n’titxw or Chief Salmon is the chief of all things water. Historically, salmon was an important part for food and economic purposes, but past and current decisions by government have limited ONA members salmon availability and access.
ONA is dedicated to restoring our Indigenous food systems and ensuring food sovereignty for the well-being and resilience of our community members. Central to this commitment is the development and promotion of a food fishery, currently focused on the harvest of Okanagan sockeye salmon, but extending to many other indigenous fish, including rainbow trout and kokanee.
As the food fishery continues to develop we are transitioning to a fully participatory fishery. We have two 16 foot vessels with motors and troll gear for lake fishing, 90 foot river tangle net to fish at sx̌ʷəx̌ʷnitkʷ (OK Falls), as well as other gear including an ice machine, totes and coolers for transferring fish. These tools and instruments are central to providing food fish to community members. All fishing gear is also made available to communities during the fishing season. ONA also donates rods and gear at traditional Winter Ceremonies to encourage and enable people to fish in the coming year. In 2016 we saw over 800 Indigenous and member fishers at sx̌ʷəx̌ʷnitkʷ, the highest seen since the mid 1990s.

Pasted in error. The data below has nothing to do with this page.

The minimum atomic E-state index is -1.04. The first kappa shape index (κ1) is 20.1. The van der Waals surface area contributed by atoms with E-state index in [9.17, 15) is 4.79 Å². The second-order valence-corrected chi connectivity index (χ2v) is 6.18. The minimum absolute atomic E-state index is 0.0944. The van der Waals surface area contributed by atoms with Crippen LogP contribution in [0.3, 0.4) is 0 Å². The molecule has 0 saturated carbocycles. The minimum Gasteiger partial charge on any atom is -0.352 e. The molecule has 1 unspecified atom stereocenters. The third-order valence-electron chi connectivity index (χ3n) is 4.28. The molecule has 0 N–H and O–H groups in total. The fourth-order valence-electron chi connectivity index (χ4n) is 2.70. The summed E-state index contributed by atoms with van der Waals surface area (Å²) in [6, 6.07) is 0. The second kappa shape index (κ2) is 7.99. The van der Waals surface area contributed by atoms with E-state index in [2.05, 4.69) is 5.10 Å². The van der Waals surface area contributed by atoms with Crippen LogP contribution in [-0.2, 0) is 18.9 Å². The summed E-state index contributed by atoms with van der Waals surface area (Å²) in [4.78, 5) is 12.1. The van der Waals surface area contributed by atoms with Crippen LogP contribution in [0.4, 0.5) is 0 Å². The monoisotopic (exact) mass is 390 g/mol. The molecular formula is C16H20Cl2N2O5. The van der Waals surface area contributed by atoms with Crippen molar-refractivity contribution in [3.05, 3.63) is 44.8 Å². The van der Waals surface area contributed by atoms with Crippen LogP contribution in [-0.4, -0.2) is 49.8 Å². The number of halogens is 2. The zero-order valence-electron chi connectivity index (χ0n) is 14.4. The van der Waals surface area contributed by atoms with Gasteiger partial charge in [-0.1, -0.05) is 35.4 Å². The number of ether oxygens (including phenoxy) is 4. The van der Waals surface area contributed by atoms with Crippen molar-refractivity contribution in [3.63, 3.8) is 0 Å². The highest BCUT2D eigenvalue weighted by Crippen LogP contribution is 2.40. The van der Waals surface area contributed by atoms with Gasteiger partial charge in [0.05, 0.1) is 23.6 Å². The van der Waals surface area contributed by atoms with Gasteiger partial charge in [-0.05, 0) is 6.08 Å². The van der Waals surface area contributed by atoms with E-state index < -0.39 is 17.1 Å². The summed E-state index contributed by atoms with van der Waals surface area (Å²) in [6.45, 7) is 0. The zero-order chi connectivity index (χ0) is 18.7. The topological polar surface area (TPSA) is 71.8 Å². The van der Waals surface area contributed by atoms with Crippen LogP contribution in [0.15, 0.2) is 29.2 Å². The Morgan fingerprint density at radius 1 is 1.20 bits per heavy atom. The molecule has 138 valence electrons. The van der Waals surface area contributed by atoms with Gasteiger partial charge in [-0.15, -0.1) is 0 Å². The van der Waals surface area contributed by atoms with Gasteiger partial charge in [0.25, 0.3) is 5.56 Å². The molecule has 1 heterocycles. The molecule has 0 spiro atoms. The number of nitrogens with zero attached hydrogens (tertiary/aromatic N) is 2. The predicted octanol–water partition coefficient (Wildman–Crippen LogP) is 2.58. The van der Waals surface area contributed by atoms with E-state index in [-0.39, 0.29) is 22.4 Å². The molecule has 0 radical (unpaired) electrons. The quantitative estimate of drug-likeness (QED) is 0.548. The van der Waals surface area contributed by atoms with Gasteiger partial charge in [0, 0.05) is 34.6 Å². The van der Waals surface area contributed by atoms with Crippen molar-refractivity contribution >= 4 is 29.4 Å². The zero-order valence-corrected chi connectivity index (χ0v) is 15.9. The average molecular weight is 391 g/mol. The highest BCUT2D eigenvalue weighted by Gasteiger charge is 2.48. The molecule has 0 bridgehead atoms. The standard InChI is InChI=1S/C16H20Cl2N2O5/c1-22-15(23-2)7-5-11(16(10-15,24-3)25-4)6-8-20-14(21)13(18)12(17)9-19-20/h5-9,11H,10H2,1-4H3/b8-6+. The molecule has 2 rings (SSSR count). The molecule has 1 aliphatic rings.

Alongside revitalized salmon are revitalized Indigenous fishing practices. Beliefs and traditions are a very important part of Indigenous culture and often reflect a deep understanding and respect for nature. ONA honours our roots by using holistic traditional practices—handed down from our ancestors. The Okanagan Nation has a dedicated group of fishermen who are committed to these methods and harvest for our artisanal fisheries. During fish harvest certain parts of the salmon are returned to the river of origin. Portions of fish are also offered to eagles and owls, again reinforcing strong reciprocal bonds within the broader ecosystem.
We are working diligently to ensure that community food distribution occurs when we are able to. ONA, through health and wellness coordinators, coordinate with membership, with distribution proportional to membership. We are committed to ensuring equal opportunity for all bands and members to access fresh fish. In 2016 over 13,000 seine caught fish were distributed for food, social and ceremonial (FSC) distribution.
As of 2016, we are moving forward to extend the reintroduction program to Okanagan Lake so the salmon have another cold water lake [after Osoyoos and Skaha Lake] to help us build resilience in sockeye salmon stocks. Based on its size and depth, we could see over thirty thousand spawners per year and optimistically anywhere from 300,000 to half a million for fisheries harvest would be coming to Okanagan Basin. It has the significant potential to meet food, social, ceremonial needs, providing food security for communities.